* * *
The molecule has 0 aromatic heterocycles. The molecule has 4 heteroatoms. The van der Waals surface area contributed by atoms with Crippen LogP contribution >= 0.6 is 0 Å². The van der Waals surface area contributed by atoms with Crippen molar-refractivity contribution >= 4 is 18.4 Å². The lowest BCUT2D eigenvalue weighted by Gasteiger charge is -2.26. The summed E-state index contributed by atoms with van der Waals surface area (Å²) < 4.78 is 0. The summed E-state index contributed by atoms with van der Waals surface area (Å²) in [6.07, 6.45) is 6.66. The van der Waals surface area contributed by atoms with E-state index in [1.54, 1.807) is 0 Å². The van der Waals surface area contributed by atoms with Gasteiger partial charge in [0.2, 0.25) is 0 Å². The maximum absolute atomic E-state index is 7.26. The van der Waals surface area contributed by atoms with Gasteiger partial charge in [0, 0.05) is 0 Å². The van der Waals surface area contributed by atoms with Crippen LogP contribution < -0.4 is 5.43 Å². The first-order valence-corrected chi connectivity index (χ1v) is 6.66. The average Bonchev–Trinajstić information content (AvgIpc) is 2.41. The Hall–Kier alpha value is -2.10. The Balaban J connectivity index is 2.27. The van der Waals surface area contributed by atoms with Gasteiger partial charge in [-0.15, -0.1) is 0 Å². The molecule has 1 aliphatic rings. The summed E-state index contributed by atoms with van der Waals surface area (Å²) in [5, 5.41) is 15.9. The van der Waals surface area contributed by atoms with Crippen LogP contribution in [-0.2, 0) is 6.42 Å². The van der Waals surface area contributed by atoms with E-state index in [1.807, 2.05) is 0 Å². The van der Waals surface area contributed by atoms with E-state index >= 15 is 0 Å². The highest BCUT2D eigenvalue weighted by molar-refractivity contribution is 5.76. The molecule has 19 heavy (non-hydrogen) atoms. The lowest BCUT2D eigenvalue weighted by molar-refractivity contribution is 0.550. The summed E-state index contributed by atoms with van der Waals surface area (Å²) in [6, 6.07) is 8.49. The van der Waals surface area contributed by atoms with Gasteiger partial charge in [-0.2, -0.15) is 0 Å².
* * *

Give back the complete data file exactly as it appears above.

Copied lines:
The molecule has 0 aromatic heterocycles. The molecule has 4 heteroatoms. The van der Waals surface area contributed by atoms with Crippen LogP contribution >= 0.6 is 0 Å². The van der Waals surface area contributed by atoms with Crippen molar-refractivity contribution >= 4 is 18.4 Å². The lowest BCUT2D eigenvalue weighted by Gasteiger charge is -2.26. The summed E-state index contributed by atoms with van der Waals surface area (Å²) < 4.78 is 0. The summed E-state index contributed by atoms with van der Waals surface area (Å²) in [6.07, 6.45) is 6.66. The van der Waals surface area contributed by atoms with E-state index in [1.54, 1.807) is 0 Å². The van der Waals surface area contributed by atoms with Gasteiger partial charge in [0.2, 0.25) is 0 Å². The maximum absolute atomic E-state index is 7.26. The van der Waals surface area contributed by atoms with Gasteiger partial charge in [0, 0.05) is 0 Å². The van der Waals surface area contributed by atoms with Crippen LogP contribution < -0.4 is 5.43 Å². The first-order valence-corrected chi connectivity index (χ1v) is 6.66. The average Bonchev–Trinajstić information content (AvgIpc) is 2.41. The Hall–Kier alpha value is -2.10. The Balaban J connectivity index is 2.27. The van der Waals surface area contributed by atoms with Gasteiger partial charge in [-0.15, -0.1) is 0 Å². The molecule has 1 aliphatic rings. The summed E-state index contributed by atoms with van der Waals surface area (Å²) in [5, 5.41) is 15.9. The van der Waals surface area contributed by atoms with Crippen LogP contribution in [-0.2, 0) is 6.42 Å². The van der Waals surface area contributed by atoms with E-state index in [1.807, 2.05) is 0 Å². The van der Waals surface area contributed by atoms with E-state index >= 15 is 0 Å². The highest BCUT2D eigenvalue weighted by molar-refractivity contribution is 5.76. The molecule has 19 heavy (non-hydrogen) atoms. The lowest BCUT2D eigenvalue weighted by molar-refractivity contribution is 0.550. The summed E-state index contributed by atoms with van der Waals surface area (Å²) in [6, 6.07) is 8.49. The van der Waals surface area contributed by atoms with Gasteiger partial charge in [-0.2, -0.15) is 0 Å².